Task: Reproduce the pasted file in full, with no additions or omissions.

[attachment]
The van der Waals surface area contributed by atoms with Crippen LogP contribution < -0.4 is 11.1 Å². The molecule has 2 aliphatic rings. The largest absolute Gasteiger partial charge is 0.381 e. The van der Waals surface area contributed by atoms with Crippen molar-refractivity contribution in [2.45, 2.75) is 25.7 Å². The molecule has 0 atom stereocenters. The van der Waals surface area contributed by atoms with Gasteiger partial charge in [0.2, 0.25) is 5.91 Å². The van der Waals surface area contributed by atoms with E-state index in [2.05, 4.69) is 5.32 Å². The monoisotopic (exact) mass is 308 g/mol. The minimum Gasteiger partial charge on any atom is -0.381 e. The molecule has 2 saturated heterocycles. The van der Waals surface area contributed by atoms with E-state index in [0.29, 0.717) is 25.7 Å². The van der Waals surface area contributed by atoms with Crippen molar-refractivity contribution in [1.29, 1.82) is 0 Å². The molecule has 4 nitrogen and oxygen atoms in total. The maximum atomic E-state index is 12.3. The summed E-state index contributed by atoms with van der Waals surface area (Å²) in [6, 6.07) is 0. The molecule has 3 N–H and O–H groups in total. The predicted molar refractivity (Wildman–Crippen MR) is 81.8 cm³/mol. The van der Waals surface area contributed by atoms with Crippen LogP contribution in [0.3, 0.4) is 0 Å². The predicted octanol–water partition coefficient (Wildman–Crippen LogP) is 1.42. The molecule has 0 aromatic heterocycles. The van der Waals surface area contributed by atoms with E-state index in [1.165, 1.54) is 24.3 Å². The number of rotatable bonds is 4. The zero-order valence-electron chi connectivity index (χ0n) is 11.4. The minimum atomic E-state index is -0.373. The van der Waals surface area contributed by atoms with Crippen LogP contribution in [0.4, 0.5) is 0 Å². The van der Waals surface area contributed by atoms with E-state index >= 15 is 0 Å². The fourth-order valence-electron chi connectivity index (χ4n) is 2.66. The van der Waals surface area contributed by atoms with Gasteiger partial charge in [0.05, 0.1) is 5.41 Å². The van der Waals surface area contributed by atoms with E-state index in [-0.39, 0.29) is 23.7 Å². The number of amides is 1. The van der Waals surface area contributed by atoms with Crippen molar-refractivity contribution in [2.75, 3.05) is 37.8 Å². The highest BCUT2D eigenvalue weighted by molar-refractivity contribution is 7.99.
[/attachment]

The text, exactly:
The van der Waals surface area contributed by atoms with Crippen LogP contribution < -0.4 is 11.1 Å². The molecule has 2 aliphatic rings. The largest absolute Gasteiger partial charge is 0.381 e. The van der Waals surface area contributed by atoms with Crippen molar-refractivity contribution in [2.45, 2.75) is 25.7 Å². The molecule has 0 atom stereocenters. The van der Waals surface area contributed by atoms with Gasteiger partial charge in [0.2, 0.25) is 5.91 Å². The van der Waals surface area contributed by atoms with E-state index in [2.05, 4.69) is 5.32 Å². The monoisotopic (exact) mass is 308 g/mol. The minimum Gasteiger partial charge on any atom is -0.381 e. The molecule has 2 saturated heterocycles. The van der Waals surface area contributed by atoms with E-state index in [0.29, 0.717) is 25.7 Å². The van der Waals surface area contributed by atoms with Crippen molar-refractivity contribution in [1.29, 1.82) is 0 Å². The molecule has 4 nitrogen and oxygen atoms in total. The maximum atomic E-state index is 12.3. The summed E-state index contributed by atoms with van der Waals surface area (Å²) in [6, 6.07) is 0. The molecule has 3 N–H and O–H groups in total. The predicted molar refractivity (Wildman–Crippen MR) is 81.8 cm³/mol. The van der Waals surface area contributed by atoms with Crippen LogP contribution in [0.3, 0.4) is 0 Å². The predicted octanol–water partition coefficient (Wildman–Crippen LogP) is 1.42. The molecule has 0 aromatic heterocycles. The van der Waals surface area contributed by atoms with E-state index in [1.165, 1.54) is 24.3 Å². The number of rotatable bonds is 4. The zero-order valence-electron chi connectivity index (χ0n) is 11.4. The minimum atomic E-state index is -0.373. The van der Waals surface area contributed by atoms with Crippen LogP contribution in [0.4, 0.5) is 0 Å². The van der Waals surface area contributed by atoms with E-state index >= 15 is 0 Å². The fourth-order valence-electron chi connectivity index (χ4n) is 2.66. The van der Waals surface area contributed by atoms with Gasteiger partial charge in [0.05, 0.1) is 5.41 Å². The van der Waals surface area contributed by atoms with E-state index in [-0.39, 0.29) is 23.7 Å². The number of amides is 1. The van der Waals surface area contributed by atoms with Crippen molar-refractivity contribution in [2.75, 3.05) is 37.8 Å². The highest BCUT2D eigenvalue weighted by molar-refractivity contribution is 7.99.